How to Plot and Structure Your Novel OnDemand Webinar
ABOUT THE WEBINAR
The plot of your book is the underlying structure of its story--the specific order and selection of events that reveal information about the characters and their circumstances to create emotional effects and thematic resonance for the reader. But how do you know you're choosing the right events for your story, whether they're in the right order, or if they achieve the ends you have in mind?
In this talk, editor Cheryl Klein will guide you through the principles that underlie traditional narrative plotting--a framework on which you can build all sorts of variations. You'll learn about the three main types of plot and how to braid them for maximum narrative efficiency and elegance. We'll examine who's driving the events of your novel, how plotting relates to character, where's the right place for the book to begin and end, and whether the stakes and characters are sufficient to keep narrative tension high the entire book. Finally, we'll discuss how to create an effective bookmap to see your plot on its own terms and be sure that every scene and event contributes to the whole.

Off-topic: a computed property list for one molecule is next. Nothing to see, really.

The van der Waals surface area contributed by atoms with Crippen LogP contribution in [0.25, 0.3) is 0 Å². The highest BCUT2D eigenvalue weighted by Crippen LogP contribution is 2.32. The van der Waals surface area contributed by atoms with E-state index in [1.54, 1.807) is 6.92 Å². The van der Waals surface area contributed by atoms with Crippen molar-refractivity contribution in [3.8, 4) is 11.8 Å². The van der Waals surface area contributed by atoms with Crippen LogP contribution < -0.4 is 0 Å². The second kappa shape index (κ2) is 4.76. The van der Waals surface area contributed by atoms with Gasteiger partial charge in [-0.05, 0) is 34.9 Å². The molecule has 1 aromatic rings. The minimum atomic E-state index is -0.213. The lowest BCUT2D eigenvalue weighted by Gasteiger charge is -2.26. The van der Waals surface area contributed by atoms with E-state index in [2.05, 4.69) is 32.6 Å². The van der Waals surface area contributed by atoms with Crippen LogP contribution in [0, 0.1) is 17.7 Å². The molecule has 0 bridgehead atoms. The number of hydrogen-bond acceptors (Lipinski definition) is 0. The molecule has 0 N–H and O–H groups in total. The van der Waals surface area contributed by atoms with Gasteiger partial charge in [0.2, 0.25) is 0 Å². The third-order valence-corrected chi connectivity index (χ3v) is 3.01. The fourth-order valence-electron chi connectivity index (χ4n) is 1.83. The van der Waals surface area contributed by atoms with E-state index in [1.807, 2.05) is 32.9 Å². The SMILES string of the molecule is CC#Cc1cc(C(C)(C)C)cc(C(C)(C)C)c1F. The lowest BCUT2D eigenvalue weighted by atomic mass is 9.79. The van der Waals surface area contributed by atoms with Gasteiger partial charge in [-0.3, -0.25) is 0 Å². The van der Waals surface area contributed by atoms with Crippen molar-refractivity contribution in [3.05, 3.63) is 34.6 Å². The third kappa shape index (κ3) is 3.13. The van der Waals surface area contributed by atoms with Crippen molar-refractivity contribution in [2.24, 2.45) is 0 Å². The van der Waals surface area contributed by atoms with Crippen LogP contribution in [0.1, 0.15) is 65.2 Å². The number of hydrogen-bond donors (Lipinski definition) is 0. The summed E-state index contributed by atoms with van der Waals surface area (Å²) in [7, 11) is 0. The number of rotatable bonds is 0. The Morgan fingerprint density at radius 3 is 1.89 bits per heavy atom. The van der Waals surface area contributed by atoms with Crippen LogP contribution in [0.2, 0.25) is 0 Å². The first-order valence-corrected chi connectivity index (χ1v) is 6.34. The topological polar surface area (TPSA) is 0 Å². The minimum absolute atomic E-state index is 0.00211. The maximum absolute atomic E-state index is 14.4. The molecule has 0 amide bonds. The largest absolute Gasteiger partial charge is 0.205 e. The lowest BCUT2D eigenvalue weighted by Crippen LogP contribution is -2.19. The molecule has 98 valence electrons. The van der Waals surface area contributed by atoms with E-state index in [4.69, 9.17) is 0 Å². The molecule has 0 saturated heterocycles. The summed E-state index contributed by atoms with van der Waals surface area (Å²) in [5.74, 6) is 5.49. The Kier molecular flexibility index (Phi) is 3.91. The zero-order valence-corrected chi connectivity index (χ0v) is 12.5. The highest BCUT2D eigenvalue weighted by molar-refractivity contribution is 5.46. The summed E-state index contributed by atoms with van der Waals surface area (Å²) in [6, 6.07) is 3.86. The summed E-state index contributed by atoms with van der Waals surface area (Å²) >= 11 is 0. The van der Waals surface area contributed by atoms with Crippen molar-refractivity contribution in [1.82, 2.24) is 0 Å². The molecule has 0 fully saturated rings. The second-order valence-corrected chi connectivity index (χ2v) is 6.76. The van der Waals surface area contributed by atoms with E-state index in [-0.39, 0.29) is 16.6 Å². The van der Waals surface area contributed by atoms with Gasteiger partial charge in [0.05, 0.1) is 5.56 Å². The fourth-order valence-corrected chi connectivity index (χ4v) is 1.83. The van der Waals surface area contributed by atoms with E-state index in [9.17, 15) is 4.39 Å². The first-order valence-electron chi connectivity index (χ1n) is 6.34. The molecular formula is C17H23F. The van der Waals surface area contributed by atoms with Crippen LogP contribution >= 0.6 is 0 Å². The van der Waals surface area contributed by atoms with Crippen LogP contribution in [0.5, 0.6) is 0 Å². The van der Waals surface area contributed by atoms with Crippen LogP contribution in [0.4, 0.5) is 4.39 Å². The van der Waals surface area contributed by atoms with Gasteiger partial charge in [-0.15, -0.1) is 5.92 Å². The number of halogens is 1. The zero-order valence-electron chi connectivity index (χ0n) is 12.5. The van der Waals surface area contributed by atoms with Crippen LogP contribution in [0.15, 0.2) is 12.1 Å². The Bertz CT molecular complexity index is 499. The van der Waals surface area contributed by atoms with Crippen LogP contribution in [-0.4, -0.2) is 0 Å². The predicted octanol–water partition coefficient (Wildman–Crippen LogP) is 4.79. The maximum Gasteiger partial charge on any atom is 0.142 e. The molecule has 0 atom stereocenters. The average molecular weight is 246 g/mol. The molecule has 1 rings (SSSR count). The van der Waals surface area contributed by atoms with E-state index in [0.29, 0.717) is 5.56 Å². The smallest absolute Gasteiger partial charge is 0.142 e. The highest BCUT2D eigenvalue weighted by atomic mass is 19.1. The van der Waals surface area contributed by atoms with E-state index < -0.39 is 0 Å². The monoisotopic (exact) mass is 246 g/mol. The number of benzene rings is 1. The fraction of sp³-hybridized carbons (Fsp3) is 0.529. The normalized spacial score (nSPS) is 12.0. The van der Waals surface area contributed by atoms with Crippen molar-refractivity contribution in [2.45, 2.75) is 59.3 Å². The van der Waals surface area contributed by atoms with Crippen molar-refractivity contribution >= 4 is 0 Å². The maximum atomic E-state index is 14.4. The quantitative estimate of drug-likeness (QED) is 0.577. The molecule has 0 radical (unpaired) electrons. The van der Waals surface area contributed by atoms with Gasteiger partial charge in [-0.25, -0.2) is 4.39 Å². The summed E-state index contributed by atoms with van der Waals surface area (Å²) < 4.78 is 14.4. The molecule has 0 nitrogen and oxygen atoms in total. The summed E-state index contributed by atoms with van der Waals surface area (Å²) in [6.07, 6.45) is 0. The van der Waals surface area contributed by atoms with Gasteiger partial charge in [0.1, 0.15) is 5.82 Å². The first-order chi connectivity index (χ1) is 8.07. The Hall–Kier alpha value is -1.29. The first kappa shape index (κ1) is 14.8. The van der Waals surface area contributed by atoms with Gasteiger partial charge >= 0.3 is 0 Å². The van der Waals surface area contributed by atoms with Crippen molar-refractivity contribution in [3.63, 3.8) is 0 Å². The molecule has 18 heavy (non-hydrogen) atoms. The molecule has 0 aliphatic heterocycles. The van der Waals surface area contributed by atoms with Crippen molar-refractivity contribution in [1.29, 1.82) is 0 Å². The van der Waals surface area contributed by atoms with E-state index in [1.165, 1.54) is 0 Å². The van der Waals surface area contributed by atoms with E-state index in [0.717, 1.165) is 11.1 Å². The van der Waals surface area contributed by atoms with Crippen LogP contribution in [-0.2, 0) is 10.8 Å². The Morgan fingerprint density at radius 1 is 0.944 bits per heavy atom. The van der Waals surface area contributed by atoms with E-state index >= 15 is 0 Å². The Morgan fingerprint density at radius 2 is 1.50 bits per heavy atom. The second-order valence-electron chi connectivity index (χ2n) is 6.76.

Instructor Cheryl Klein has edited multiple award-winning novels, and she'll cite real-life examples and share notes from her editorial experiences to help attendees develop and expand their understanding of plot.
Please note: As Cheryl is a children's and YA book editor by day, many of the examples she uses throughout the webinar will be novels and books for children and young adults. However, the tools and tips she will share on plot/structure can be applied to any adult category of fiction (and even memoir).
WHAT YOU'LL LEARN:
- The three types of plot and four elements of plot structure
- What kind of plot you have and why that matters
- Ways to establish and raise the stakes of your story
- How to make every subplot contribute to the whole effect of the book
- Tips for balancing character development and forward plot momentum
- Practical techniques for tracking the progress of a plot in your book
WHO SHOULD ATTEND?
- Writers interested in improving their plotting techniques
- Writers whose manuscripts have been called "thin" or "slice-of-life"
- Writers struggling with narrative tension or character development
- Writers who want the ideas and emotions in their novels to be supported by the book's plot structure